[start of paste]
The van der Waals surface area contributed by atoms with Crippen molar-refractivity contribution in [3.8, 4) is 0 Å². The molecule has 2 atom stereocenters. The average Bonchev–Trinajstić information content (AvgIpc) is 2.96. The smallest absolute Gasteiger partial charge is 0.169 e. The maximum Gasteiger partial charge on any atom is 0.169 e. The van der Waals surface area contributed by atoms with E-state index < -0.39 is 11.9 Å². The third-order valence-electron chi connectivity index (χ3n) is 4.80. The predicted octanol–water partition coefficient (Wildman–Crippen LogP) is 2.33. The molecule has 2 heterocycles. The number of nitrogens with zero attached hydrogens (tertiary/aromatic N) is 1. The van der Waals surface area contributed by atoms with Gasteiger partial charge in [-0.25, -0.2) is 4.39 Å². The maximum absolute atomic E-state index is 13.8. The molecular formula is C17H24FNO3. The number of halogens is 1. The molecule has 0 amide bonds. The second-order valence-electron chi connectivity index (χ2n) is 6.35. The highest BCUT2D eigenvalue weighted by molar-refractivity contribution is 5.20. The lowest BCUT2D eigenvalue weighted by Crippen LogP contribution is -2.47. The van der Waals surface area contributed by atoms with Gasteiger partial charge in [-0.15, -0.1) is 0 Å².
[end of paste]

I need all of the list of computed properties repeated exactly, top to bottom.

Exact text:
The van der Waals surface area contributed by atoms with Crippen molar-refractivity contribution in [3.8, 4) is 0 Å². The molecule has 2 atom stereocenters. The average Bonchev–Trinajstić information content (AvgIpc) is 2.96. The smallest absolute Gasteiger partial charge is 0.169 e. The maximum Gasteiger partial charge on any atom is 0.169 e. The van der Waals surface area contributed by atoms with E-state index < -0.39 is 11.9 Å². The third-order valence-electron chi connectivity index (χ3n) is 4.80. The predicted octanol–water partition coefficient (Wildman–Crippen LogP) is 2.33. The molecule has 2 heterocycles. The number of nitrogens with zero attached hydrogens (tertiary/aromatic N) is 1. The van der Waals surface area contributed by atoms with Gasteiger partial charge in [-0.25, -0.2) is 4.39 Å². The maximum absolute atomic E-state index is 13.8. The molecular formula is C17H24FNO3. The number of halogens is 1. The molecule has 0 amide bonds. The second-order valence-electron chi connectivity index (χ2n) is 6.35. The highest BCUT2D eigenvalue weighted by molar-refractivity contribution is 5.20. The lowest BCUT2D eigenvalue weighted by Crippen LogP contribution is -2.47. The van der Waals surface area contributed by atoms with Gasteiger partial charge in [-0.15, -0.1) is 0 Å².